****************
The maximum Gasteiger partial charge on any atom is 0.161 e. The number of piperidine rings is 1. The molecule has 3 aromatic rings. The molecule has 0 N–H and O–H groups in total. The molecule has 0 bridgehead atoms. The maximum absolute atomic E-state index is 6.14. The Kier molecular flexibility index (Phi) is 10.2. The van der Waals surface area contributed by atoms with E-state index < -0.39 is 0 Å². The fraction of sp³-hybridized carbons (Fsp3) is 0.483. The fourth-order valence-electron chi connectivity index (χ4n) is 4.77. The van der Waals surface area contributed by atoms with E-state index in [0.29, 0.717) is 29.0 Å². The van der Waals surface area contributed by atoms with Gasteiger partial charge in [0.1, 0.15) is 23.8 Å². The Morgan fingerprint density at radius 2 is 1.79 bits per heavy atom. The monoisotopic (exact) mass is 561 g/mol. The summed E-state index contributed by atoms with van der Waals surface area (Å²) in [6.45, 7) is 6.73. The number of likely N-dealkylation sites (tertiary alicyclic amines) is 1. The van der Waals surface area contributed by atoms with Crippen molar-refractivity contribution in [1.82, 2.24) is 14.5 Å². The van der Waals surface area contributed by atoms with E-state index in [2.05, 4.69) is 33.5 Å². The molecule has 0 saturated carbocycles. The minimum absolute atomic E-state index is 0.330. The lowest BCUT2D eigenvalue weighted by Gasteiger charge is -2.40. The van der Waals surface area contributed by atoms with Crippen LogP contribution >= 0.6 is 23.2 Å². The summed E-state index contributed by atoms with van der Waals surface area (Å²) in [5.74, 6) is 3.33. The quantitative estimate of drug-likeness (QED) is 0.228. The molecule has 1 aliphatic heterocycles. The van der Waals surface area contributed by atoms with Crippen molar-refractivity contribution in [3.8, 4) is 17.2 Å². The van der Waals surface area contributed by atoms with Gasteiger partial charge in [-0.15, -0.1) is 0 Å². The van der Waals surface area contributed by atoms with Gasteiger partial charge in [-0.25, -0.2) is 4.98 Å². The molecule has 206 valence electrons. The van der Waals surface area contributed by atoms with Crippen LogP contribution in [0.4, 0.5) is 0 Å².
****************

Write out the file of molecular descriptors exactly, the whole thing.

The maximum Gasteiger partial charge on any atom is 0.161 e. The number of piperidine rings is 1. The molecule has 3 aromatic rings. The molecule has 0 N–H and O–H groups in total. The molecule has 0 bridgehead atoms. The maximum absolute atomic E-state index is 6.14. The Kier molecular flexibility index (Phi) is 10.2. The van der Waals surface area contributed by atoms with E-state index < -0.39 is 0 Å². The fraction of sp³-hybridized carbons (Fsp3) is 0.483. The fourth-order valence-electron chi connectivity index (χ4n) is 4.77. The van der Waals surface area contributed by atoms with E-state index in [0.29, 0.717) is 29.0 Å². The van der Waals surface area contributed by atoms with Gasteiger partial charge in [0.1, 0.15) is 23.8 Å². The Morgan fingerprint density at radius 2 is 1.79 bits per heavy atom. The monoisotopic (exact) mass is 561 g/mol. The summed E-state index contributed by atoms with van der Waals surface area (Å²) in [6.45, 7) is 6.73. The number of likely N-dealkylation sites (tertiary alicyclic amines) is 1. The van der Waals surface area contributed by atoms with Crippen molar-refractivity contribution in [1.82, 2.24) is 14.5 Å². The van der Waals surface area contributed by atoms with E-state index in [2.05, 4.69) is 33.5 Å². The molecule has 0 saturated carbocycles. The minimum absolute atomic E-state index is 0.330. The lowest BCUT2D eigenvalue weighted by Gasteiger charge is -2.40. The van der Waals surface area contributed by atoms with Crippen LogP contribution >= 0.6 is 23.2 Å². The summed E-state index contributed by atoms with van der Waals surface area (Å²) in [5.74, 6) is 3.33. The quantitative estimate of drug-likeness (QED) is 0.228. The molecule has 1 aliphatic heterocycles. The van der Waals surface area contributed by atoms with Crippen molar-refractivity contribution in [3.8, 4) is 17.2 Å². The van der Waals surface area contributed by atoms with Gasteiger partial charge in [-0.15, -0.1) is 0 Å². The van der Waals surface area contributed by atoms with Gasteiger partial charge in [-0.25, -0.2) is 4.98 Å². The molecule has 206 valence electrons. The van der Waals surface area contributed by atoms with Crippen LogP contribution in [0.4, 0.5) is 0 Å².